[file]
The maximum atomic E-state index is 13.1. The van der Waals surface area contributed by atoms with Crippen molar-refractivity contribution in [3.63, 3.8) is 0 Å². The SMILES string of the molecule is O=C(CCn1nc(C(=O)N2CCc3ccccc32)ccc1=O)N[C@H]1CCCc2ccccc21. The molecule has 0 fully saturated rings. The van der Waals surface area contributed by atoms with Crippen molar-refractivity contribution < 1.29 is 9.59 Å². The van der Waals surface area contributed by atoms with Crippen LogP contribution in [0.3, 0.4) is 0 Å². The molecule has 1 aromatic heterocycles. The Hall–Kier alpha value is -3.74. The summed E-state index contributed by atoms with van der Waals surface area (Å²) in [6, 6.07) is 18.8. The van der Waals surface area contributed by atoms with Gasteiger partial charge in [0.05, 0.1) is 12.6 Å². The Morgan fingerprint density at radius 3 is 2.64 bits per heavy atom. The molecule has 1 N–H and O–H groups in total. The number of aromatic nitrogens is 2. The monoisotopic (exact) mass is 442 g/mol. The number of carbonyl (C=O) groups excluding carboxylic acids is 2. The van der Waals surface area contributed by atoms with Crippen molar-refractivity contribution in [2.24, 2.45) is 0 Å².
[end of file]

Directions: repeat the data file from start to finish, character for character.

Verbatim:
The maximum atomic E-state index is 13.1. The van der Waals surface area contributed by atoms with Crippen molar-refractivity contribution in [3.63, 3.8) is 0 Å². The SMILES string of the molecule is O=C(CCn1nc(C(=O)N2CCc3ccccc32)ccc1=O)N[C@H]1CCCc2ccccc21. The molecule has 0 fully saturated rings. The van der Waals surface area contributed by atoms with Crippen molar-refractivity contribution < 1.29 is 9.59 Å². The van der Waals surface area contributed by atoms with Crippen LogP contribution in [0.3, 0.4) is 0 Å². The molecule has 1 aromatic heterocycles. The Hall–Kier alpha value is -3.74. The summed E-state index contributed by atoms with van der Waals surface area (Å²) in [6, 6.07) is 18.8. The van der Waals surface area contributed by atoms with Gasteiger partial charge in [0.05, 0.1) is 12.6 Å². The Morgan fingerprint density at radius 3 is 2.64 bits per heavy atom. The molecule has 1 N–H and O–H groups in total. The number of aromatic nitrogens is 2. The monoisotopic (exact) mass is 442 g/mol. The number of carbonyl (C=O) groups excluding carboxylic acids is 2. The van der Waals surface area contributed by atoms with Crippen molar-refractivity contribution in [2.24, 2.45) is 0 Å².